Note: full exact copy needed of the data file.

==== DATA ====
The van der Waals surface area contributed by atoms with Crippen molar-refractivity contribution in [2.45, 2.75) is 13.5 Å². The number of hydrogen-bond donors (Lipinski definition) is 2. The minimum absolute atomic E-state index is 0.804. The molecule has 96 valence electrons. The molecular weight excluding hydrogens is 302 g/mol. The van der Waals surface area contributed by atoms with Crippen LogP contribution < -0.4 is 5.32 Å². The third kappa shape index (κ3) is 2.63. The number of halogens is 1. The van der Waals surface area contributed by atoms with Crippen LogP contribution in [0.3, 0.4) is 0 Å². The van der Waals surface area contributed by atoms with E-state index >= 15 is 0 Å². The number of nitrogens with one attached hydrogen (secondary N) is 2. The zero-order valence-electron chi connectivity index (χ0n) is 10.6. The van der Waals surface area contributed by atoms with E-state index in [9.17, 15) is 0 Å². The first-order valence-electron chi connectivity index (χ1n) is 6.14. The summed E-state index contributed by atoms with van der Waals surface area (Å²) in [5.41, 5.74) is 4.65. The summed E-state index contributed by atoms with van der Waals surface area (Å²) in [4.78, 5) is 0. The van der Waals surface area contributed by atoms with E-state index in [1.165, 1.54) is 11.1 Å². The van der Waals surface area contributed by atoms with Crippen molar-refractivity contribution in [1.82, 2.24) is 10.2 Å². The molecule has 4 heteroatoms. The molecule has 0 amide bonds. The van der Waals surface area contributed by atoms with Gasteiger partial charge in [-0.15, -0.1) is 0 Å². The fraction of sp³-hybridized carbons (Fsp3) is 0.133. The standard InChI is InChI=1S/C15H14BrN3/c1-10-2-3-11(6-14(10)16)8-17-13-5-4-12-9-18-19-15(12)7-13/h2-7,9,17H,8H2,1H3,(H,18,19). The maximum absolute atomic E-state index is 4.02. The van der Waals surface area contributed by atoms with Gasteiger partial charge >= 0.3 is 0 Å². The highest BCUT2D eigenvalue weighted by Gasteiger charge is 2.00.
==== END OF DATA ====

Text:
The van der Waals surface area contributed by atoms with Crippen molar-refractivity contribution in [2.45, 2.75) is 13.5 Å². The number of hydrogen-bond donors (Lipinski definition) is 2. The minimum absolute atomic E-state index is 0.804. The molecule has 96 valence electrons. The molecular weight excluding hydrogens is 302 g/mol. The van der Waals surface area contributed by atoms with Crippen LogP contribution < -0.4 is 5.32 Å². The third kappa shape index (κ3) is 2.63. The number of halogens is 1. The van der Waals surface area contributed by atoms with Crippen LogP contribution in [0.3, 0.4) is 0 Å². The van der Waals surface area contributed by atoms with E-state index >= 15 is 0 Å². The number of nitrogens with one attached hydrogen (secondary N) is 2. The zero-order valence-electron chi connectivity index (χ0n) is 10.6. The van der Waals surface area contributed by atoms with E-state index in [9.17, 15) is 0 Å². The first-order valence-electron chi connectivity index (χ1n) is 6.14. The summed E-state index contributed by atoms with van der Waals surface area (Å²) in [5.41, 5.74) is 4.65. The summed E-state index contributed by atoms with van der Waals surface area (Å²) in [4.78, 5) is 0. The van der Waals surface area contributed by atoms with E-state index in [1.165, 1.54) is 11.1 Å². The van der Waals surface area contributed by atoms with Crippen molar-refractivity contribution in [1.82, 2.24) is 10.2 Å². The molecule has 4 heteroatoms. The molecule has 0 amide bonds. The van der Waals surface area contributed by atoms with Gasteiger partial charge in [-0.15, -0.1) is 0 Å². The fraction of sp³-hybridized carbons (Fsp3) is 0.133. The standard InChI is InChI=1S/C15H14BrN3/c1-10-2-3-11(6-14(10)16)8-17-13-5-4-12-9-18-19-15(12)7-13/h2-7,9,17H,8H2,1H3,(H,18,19). The maximum absolute atomic E-state index is 4.02. The van der Waals surface area contributed by atoms with Gasteiger partial charge >= 0.3 is 0 Å². The highest BCUT2D eigenvalue weighted by Gasteiger charge is 2.00.